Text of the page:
A little-known aspect of child trafficking got attention Tuesday during a roundtable discussion organized by Rep. Patrick Meehan. "A lot of these kids are in the foster-care system," said Rosemarie Vesci, an FBI special agent in the Philadelphia office. Vesci was among 12 participants from federal law enforcement agencies, local district attorney's offices, and nonprofit organizations to give Meehan frontline information about human trafficking in general. The Delaware County Republican explained that sex and labor trafficking of children and adults, girls and boys, fetches about $32 billion annually around the world, according to a U.N. agency, second only in illicit industries to drug trafficking.
NEWS
October 12, 2011 | By Nathan Gorenstein, INQUIRER STAFF WRITER
Two Ukrainian brothers were found guilty Wednesday of running an ring that used Easter European immigrants as slaves to clean suburban big-box stores. Omelyan Botsvynyuk, 52, and Stepan Botsvynyuk, 36, were on trial for a month in U.S. District Court in Philadelphia on federal charges of conspiring to engage in racketeering and extortion. Both men were found guilty of one count of conspiracy. Omelyan Botsvynyuk was also found guilty of one count of extortion. The jury found Stepan Botsvynyuk not guilty of extortion.
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SPORTS
June 29, 2015 | By David O'Reilly, Inquirer Staff Writer
MALINDI, Kenya - A whiff of wood smoke says there's a shantytown behind a row of little shops, and the smell grows stronger inside that maze of hot, narrow alleys. Beyond a vacant dirt lot is the source of the smoke: a ramshackle cube of sooty corrugated steel, six feet square. Inside, a thin young washerwoman, Evelyn Akinyi, crouches over a wood fire, frying fish in a cast iron pan to sell to passersby. "It's hot," a visiting health-care worker exclaims at the door, and steps back.
NEWS
June 26, 2015 | Ellen Gray, Daily News Staff Writer
* HUMANS. 9 p.m. Sunday, AMC. ROBOTS are such a sci-fi staple that it might seem as if there's nothing left to say on the subject, at least until Roomba comes out with a vacuum cleaner that looks like a supermodel and wants to talk about its feelings. Yet, there has to be a reason we keep making - and watching - movies and TV shows about robots, and AMC's new "Humans" has a few ideas about that that go beyond Stephen Hawking's fear that artificial intelligence may eventually decide to destroy us. An eight-episode British-American remake of a Swedish show, "Humans," which premieres Sunday, takes place in what the network refers to as a "parallel present.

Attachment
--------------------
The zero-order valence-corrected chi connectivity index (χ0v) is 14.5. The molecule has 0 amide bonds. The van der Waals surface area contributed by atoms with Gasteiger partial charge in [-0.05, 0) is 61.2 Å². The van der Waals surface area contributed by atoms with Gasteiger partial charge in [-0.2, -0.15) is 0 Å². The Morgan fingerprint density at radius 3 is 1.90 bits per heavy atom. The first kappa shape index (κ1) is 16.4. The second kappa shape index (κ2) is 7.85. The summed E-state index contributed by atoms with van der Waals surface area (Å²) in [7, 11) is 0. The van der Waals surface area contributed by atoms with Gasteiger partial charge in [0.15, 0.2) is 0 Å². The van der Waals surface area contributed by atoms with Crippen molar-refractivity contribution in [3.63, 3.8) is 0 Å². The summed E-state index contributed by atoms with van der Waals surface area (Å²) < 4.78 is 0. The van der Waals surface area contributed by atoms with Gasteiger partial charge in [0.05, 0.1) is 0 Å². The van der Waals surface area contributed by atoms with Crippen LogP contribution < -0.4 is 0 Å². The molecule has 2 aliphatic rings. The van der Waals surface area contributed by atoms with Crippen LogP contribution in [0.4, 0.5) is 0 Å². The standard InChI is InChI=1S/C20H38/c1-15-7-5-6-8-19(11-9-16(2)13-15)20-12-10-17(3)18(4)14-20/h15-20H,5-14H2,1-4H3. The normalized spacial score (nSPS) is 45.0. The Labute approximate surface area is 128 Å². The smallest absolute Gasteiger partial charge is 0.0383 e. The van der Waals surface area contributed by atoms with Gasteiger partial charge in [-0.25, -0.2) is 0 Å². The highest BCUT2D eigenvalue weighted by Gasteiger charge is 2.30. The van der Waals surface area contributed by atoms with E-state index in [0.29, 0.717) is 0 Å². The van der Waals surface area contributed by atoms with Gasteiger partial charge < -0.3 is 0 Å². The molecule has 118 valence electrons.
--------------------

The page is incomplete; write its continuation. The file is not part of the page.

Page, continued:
NEWS
June 23, 2015 | By Kristin E. Holmes, Inquirer Staff Writer
Anne Marie Jones is bracing herself to tell a story of drug addiction, prostitution, and recovery to a city preparing for a pope. The 48-year-old mother of three clawed her way out of a life on the streets with the help of Dawn's Place, a residential treatment program for women involved in human trafficking. "Here, I found immediate peace and safety," said Jones, sitting at a table at the program's headquarters, where she is now a peer mentor. Jones is scheduled to share her story on Monday at a news conference to announce the formation of a charitable fund aimed at ensuring that the visit of Pope Francis, scheduled for Sept.
NEWS
April 12, 2015 | By Dr. Daniel Taylor, For The Inquirer
Forced to think that hell is a place called home Nothing else to do but get her clothes and pack She say she's about to run away and never come back. - Ludacris, "Runaway Love" Though I addressed all my questions to my 14-year-old patient, every answer came from the older man who brought her in to the clinic. "She just needs shots," he blurted, staring at his phone. He said he was her Uncle Jimmy, and, no, he would not let me speak to her alone. He said he was in a rush, and wanted me to hurry up. It's been a few years, but I still remember this girl, and how she stared at the floor.